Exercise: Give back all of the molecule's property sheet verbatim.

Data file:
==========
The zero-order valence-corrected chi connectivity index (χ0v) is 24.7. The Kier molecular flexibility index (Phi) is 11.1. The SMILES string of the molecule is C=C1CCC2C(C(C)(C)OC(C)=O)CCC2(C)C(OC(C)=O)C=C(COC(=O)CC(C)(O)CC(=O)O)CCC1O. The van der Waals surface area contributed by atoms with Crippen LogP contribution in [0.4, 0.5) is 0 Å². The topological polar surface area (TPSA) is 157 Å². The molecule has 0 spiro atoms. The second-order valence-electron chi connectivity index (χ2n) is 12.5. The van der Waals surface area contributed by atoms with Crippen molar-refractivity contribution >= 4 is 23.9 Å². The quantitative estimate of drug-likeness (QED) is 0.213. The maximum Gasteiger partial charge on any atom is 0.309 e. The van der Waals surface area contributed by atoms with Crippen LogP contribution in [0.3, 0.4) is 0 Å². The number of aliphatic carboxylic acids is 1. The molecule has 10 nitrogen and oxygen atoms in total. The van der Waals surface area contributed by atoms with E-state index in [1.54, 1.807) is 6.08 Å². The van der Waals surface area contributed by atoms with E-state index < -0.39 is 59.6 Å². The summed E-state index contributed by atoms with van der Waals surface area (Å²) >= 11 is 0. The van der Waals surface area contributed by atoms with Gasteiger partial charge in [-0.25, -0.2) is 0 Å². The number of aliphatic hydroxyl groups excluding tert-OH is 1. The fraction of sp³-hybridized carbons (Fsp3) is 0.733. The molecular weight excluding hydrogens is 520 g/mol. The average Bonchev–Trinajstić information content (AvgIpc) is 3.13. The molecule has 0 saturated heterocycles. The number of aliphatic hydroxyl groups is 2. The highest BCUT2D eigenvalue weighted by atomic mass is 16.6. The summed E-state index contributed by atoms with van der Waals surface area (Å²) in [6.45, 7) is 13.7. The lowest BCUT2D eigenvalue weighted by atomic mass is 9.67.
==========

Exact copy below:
The zero-order valence-corrected chi connectivity index (χ0v) is 24.7. The Kier molecular flexibility index (Phi) is 11.1. The SMILES string of the molecule is C=C1CCC2C(C(C)(C)OC(C)=O)CCC2(C)C(OC(C)=O)C=C(COC(=O)CC(C)(O)CC(=O)O)CCC1O. The van der Waals surface area contributed by atoms with Crippen LogP contribution in [0.4, 0.5) is 0 Å². The topological polar surface area (TPSA) is 157 Å². The molecule has 0 spiro atoms. The second-order valence-electron chi connectivity index (χ2n) is 12.5. The van der Waals surface area contributed by atoms with Crippen molar-refractivity contribution >= 4 is 23.9 Å². The quantitative estimate of drug-likeness (QED) is 0.213. The maximum Gasteiger partial charge on any atom is 0.309 e. The van der Waals surface area contributed by atoms with Crippen LogP contribution in [0.3, 0.4) is 0 Å². The number of aliphatic carboxylic acids is 1. The molecule has 10 nitrogen and oxygen atoms in total. The van der Waals surface area contributed by atoms with E-state index in [1.54, 1.807) is 6.08 Å². The van der Waals surface area contributed by atoms with E-state index < -0.39 is 59.6 Å². The summed E-state index contributed by atoms with van der Waals surface area (Å²) >= 11 is 0. The van der Waals surface area contributed by atoms with Gasteiger partial charge in [-0.25, -0.2) is 0 Å². The number of aliphatic hydroxyl groups excluding tert-OH is 1. The fraction of sp³-hybridized carbons (Fsp3) is 0.733. The molecular weight excluding hydrogens is 520 g/mol. The average Bonchev–Trinajstić information content (AvgIpc) is 3.13. The molecule has 0 saturated heterocycles. The number of aliphatic hydroxyl groups is 2. The highest BCUT2D eigenvalue weighted by atomic mass is 16.6. The summed E-state index contributed by atoms with van der Waals surface area (Å²) in [6.45, 7) is 13.7. The lowest BCUT2D eigenvalue weighted by atomic mass is 9.67.